The challenge to whited-in core principles and colorblind integration raises significant questions for all of us. What does a constructive concept of race consciousness mean? What does it mean not only for African Americans, but also for Latinos, Asians, Native Americans and whites? How will people of color fight the new forms of racism that operate within partially integrated settings? What will motivate good-intentioned whites to move away from their presumed innocence and aversive racism? Can whites refocus their attention beyond the negative consequences of racism experienced by people of color, and consider the advantages that accrue to whites from living within a system of racial inequalities?
Because people of color are almost forced to integrate, at least strategically, whites must become more involved in the integration project. Aside from hostile backlash, if good-intentioned whites remain so little concerned and inactive, the integration project cannot advance. White involvement must mean more than merely acknowledging white privilege, although this acknowledgment may be a first step toward reawakened accountability. Real integration is a two-way street. Whites must somehow come to see themselves not merely as the gracious hosts of integration, but, rather, as the hard-working, risk-taking joint agents of integration. They must push for it more, assume some of the risks and carry a heavier load. They, too, will have to go through some changes.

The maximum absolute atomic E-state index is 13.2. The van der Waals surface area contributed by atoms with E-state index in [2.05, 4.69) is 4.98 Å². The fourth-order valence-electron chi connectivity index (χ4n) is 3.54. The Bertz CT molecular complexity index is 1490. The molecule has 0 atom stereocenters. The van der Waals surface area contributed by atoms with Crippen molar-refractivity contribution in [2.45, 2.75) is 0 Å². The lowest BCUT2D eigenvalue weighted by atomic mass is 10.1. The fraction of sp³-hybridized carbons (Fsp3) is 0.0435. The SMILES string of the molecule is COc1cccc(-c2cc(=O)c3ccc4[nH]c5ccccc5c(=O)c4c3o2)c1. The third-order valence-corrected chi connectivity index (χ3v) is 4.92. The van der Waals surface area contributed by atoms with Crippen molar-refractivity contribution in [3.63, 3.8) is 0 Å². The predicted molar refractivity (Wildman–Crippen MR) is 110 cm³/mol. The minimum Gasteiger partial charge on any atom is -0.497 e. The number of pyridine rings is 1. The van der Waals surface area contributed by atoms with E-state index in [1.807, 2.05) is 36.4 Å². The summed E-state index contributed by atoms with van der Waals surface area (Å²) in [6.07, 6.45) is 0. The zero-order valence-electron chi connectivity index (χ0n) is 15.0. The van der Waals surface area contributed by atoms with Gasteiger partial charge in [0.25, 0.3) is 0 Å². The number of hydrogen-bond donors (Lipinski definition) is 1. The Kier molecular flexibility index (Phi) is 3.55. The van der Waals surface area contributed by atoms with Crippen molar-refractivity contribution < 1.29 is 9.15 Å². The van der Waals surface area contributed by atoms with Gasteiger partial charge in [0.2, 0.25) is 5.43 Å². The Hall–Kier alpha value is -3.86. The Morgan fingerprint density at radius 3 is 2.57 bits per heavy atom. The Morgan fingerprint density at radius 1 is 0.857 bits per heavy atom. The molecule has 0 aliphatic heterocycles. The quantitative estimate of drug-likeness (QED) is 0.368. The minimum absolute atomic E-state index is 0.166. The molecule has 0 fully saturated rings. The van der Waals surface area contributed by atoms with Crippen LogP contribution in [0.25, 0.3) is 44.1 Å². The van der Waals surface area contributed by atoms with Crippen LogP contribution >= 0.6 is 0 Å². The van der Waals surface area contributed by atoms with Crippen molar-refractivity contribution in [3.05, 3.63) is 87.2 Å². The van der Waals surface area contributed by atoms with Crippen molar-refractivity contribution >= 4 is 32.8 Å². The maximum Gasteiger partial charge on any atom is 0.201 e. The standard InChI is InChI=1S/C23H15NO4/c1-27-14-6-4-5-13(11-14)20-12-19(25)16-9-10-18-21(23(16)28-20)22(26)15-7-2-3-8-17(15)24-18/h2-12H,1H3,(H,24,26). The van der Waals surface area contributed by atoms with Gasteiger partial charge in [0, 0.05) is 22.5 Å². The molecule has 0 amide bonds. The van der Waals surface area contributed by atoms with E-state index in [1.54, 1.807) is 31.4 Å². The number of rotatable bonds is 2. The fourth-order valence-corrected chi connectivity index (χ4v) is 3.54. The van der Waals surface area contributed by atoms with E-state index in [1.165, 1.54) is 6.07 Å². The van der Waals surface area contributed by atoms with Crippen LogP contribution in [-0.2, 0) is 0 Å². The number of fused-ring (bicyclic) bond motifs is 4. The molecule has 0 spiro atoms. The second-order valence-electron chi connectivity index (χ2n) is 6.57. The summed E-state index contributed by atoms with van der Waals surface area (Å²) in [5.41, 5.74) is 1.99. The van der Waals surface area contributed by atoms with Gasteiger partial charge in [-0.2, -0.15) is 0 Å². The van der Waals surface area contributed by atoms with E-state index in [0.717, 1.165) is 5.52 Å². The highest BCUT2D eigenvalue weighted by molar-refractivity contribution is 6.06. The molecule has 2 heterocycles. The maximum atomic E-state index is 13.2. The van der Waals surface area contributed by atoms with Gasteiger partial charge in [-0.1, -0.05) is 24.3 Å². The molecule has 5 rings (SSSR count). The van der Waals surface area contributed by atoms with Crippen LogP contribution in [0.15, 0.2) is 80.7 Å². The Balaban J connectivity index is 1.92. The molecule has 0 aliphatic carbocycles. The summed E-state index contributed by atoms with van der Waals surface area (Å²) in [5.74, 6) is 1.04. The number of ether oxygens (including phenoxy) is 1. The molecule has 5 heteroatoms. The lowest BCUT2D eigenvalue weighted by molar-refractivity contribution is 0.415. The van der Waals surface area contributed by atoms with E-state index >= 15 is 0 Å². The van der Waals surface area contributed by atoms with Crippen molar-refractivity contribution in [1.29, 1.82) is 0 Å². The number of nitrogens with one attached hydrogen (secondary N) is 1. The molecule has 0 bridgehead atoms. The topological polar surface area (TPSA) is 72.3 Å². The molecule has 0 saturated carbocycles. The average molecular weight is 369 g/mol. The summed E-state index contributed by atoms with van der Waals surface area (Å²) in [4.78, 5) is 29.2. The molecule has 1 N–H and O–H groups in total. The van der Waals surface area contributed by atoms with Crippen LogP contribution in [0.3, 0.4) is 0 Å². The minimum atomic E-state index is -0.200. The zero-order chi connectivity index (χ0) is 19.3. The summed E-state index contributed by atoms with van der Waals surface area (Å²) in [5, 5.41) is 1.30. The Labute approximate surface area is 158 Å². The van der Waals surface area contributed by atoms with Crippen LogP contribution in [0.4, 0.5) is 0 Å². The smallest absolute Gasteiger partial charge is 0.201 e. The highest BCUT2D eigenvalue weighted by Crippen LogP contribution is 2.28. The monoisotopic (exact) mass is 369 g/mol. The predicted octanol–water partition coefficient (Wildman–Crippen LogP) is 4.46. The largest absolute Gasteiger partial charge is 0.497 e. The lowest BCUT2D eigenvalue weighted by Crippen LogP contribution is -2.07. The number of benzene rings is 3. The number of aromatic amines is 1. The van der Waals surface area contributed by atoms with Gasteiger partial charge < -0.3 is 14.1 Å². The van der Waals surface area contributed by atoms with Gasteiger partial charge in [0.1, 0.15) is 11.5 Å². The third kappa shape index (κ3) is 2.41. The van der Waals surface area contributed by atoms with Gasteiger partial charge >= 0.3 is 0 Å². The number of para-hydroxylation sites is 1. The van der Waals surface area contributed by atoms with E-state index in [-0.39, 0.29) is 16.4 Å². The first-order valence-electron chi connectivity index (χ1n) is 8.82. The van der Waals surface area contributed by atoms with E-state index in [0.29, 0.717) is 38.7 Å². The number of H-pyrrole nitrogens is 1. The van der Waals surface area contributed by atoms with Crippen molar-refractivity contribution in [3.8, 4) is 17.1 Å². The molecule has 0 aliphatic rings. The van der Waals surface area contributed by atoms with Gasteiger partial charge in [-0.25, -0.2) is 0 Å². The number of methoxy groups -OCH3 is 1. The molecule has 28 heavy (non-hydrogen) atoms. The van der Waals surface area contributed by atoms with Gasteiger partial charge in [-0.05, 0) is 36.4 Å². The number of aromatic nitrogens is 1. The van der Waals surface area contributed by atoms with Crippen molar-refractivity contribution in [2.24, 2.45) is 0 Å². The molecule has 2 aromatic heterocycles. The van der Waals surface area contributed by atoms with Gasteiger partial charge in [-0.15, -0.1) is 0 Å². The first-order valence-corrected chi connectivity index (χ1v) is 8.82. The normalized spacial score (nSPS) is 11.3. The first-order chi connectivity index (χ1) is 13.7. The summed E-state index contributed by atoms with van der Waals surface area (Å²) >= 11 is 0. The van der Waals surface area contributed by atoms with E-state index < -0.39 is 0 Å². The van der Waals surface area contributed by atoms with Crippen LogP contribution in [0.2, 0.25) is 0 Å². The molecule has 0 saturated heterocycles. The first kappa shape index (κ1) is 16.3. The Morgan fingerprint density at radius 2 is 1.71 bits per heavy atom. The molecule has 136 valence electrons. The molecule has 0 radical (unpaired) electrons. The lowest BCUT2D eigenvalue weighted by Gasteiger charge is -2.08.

Whites must stop demanding, or quietly supporting the demand, that people of color adapt to so-called universal expectations of what is proper behavior and presentment, when these race-neutral expectations really turn out to be white. Beyond the level of embracing token mascots, whites must admit that they are unwilling to incorporate people of color as people of color into their work places, seats of government, media, schools, neighborhoods and social relations. This admission must lead whites to feel uncomfortable enough with their complicity in a segregated status quo that they seek not only a new way of relating to people of color, but also a different culture, a different set of institutional arrangements, and a different societal organization. A lot needs changing, because the segregated status quo has been so bad for so long.
We must come to realize that the presence of blacks and whites, properly mixed, may still fall short of constituting viable integration if Asians, Latinos and Native Americans are missing. Similarly, people of color must look around not only for more of their particular groups, but also for the broader mix of all. Most importantly, colored people, we must not be used against each other. Honorary whiteness is not worth it — not in the long haul.
If we all will not do these things, then we should simply admit that we do not support an integration that operates free of fear, division, individual self-interest and the dictates of assimilationism. At least, then, we would stop waiting for (integration as) Godot.
John O. Calmore is Reef C. Ivey II Research Professor of Law at the University of North Carolina School of Law at Chapel Hill. firstname.lastname@example.org